Banswara Rajasthan: Banswara stands in the southern-most part of the state of Rajasthan. It covers an area of 5037 Sq km and is located between 23.11° N to 23.56° N latitudes and 73.58° E to 74.49° E. longitudes. Banswara shares borders with Dhariawad of Udaipur district and Pratapgarh of Chittorgarh district on the north; Ratlam district of Madhya Pradesh on the east; Sagwara and Aspur of Dungarpur district on the west and Jhabua district of Madhya Pradesh on the south. It also touches the boundary of Panchmahal district of Gujrat on the south-west.
Banswara region is interspersed with ridges, flat topped hills and also has the southern end of the Aravalli Mountains closely. Mahi River is the base of the drainage system at Banswara. The Mahi Bajaj Sagar dam on the River Mahi is located at 16 km from Banswara town.
There are two sources to the origin of the name Banswara. As per one source, the name is derived from the name of the Bhil chief Bansia, who ruled the region of Banswara before he was killed by Maharaval Jagmal Singh in 1529 CE. Though Maharaval Jagmal Singh killed the Bhil chief over the possession of the region, he was very moved by the bravery displayed by the Bhil chief Bansia and named the region after him.
According to the second source the name is attributed to the abundance of bamboos in these forest areas, derived from the Bans Vara (the country of bamboos).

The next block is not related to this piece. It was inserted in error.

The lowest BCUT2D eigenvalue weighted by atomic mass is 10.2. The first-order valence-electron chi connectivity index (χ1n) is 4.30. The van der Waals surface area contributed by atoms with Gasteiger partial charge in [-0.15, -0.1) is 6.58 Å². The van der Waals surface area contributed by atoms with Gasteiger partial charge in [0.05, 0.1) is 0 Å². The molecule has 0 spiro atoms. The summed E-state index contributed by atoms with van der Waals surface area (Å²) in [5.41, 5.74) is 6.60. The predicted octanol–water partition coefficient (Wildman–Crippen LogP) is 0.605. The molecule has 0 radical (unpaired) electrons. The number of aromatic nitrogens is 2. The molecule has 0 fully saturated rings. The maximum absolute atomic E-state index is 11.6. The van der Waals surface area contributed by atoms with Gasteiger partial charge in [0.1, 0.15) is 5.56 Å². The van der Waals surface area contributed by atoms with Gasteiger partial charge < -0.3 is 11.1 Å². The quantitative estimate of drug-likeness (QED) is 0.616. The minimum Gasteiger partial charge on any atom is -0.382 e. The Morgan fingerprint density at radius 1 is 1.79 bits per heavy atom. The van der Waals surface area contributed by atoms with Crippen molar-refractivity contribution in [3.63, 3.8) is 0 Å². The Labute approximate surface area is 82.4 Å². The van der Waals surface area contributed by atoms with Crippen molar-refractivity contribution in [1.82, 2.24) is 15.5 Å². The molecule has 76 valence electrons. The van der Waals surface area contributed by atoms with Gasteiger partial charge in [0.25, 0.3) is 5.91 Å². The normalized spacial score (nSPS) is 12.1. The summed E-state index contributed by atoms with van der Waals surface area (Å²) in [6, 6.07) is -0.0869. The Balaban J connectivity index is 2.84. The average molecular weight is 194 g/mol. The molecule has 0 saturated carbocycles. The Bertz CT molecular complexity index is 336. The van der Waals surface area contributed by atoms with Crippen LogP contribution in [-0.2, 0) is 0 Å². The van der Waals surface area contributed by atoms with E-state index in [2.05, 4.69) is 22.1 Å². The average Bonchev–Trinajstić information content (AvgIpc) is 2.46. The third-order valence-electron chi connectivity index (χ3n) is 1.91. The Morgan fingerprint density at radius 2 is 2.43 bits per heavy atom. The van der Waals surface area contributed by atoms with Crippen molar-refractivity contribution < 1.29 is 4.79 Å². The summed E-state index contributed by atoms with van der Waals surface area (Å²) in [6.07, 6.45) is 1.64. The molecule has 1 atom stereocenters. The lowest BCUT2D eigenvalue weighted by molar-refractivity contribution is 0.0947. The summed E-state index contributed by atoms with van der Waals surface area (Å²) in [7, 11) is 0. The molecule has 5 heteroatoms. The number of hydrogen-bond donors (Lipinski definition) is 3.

Banswara is a beautiful city of Rajasthan located in the district by the same name. The city is outlined by the majestic range of mountains and the ancient temples located on the peaks of these mountains like the Madareshwar Temple make this city worthy of visiting. Banswara is also popularly known as 'City of Hundred Islands', as the River Mahi that surrounds many islands also runs through Banswara. Banswara has been the native place of Bhils historically. The population of Bhils at Banswara contributes to 39% of the total tribal population of India. Nestled amidst the valleys of the Aravalli Banswara is considered to depict the original form of the tribal culture of India. Banswara shares borders with various states. And this impacts the culture of Banswara as it is a mixture of Gujarati, Malwi, Rajasthani and Mewari cultures.
Maize, Wheat, Cotton, Gram are the main crops of Banswara region. Graphite, Soapstone, Dolomite, Rock Phosphate, Limestone and a variety of marbles are found around this region. Jagpura in the Banswara district has Gold mineral deposits as well. Twenty percent of the total district area is covered by forests; however most of the forest area has hills devoid of any greenery.
Agriculture is the main occupation of the people, mostly of tribals. Wagri a mixture of Gujrati and Mewari is the most spoken dialect in the district of Banswara. The small one-room houses of tribals known as tapra lie scattered all over the area. A special and intensive literacy campaign in the district has increased literacy percentage by 18.22 and this brought the total literacy to 44.63% as per the 2001census.